“That’s it. It’s over now.” All that inner nagging, all that fighting against my own foolishness – it just melted away. I was finally able to give up the battle over my own headspace, and it was like a deep exhalation that didn’t stop. It just kept pouring and pouring out of me. Suddenly I was free of all that Christian clutter, all the humanistic humdrum that forces you to take life seriously and follow made-up rules. I was free of everything I was taught in school, some of which society has agreed upon, and some of which you just follow because you know that, if you don’t, you’ll be punished. Things society has agreed to without knowing why in the first place. All that talk of dignity – human dignity. Nonsense. Just another superstitious belief. Where exactly is this dignity? Where’s mine?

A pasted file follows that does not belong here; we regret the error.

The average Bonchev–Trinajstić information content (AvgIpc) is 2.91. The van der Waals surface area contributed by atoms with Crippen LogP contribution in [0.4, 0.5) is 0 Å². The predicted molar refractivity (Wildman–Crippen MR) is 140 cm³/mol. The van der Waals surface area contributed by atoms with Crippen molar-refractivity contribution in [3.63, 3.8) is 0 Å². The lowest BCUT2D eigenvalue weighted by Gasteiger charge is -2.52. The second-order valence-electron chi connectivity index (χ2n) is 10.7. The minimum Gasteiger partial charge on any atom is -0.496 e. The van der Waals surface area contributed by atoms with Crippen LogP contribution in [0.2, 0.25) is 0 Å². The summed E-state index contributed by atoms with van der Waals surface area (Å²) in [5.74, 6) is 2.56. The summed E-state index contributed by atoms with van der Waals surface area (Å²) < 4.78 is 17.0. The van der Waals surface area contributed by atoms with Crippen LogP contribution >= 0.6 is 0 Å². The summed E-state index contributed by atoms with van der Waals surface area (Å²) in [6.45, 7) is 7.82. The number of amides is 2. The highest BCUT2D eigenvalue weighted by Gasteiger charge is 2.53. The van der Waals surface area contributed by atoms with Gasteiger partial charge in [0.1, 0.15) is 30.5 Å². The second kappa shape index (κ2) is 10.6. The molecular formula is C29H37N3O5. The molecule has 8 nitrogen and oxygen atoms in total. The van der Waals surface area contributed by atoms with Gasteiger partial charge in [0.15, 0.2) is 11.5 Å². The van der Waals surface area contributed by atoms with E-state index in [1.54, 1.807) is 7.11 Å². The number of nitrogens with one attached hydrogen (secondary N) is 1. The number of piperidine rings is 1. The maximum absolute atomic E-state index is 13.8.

We humans are free because we carry no weight. That’s what became clear to me. Nobody can force me to believe that we have innate dignity. Go ahead and tell children all those myths – I don’t believe in them. And I don’t believe in the inherent worth of this world. It, too, shall pass. Everybody says so.
But it didn’t matter what they said, because my “yes” was directed at that absolute fact, not at the theoreticians. And my “yes” had no end. My mouth stayed open, and the air that might have otherwise blown me up flowed with a salutary hiss. My ribs let out a sigh as they relaxed, my diaphragm let go, my legs no longer hurt, my arms weren’t heavy anymore, my throat didn’t have to hold anything in, and my eyes didn’t tear up squinting for an answer.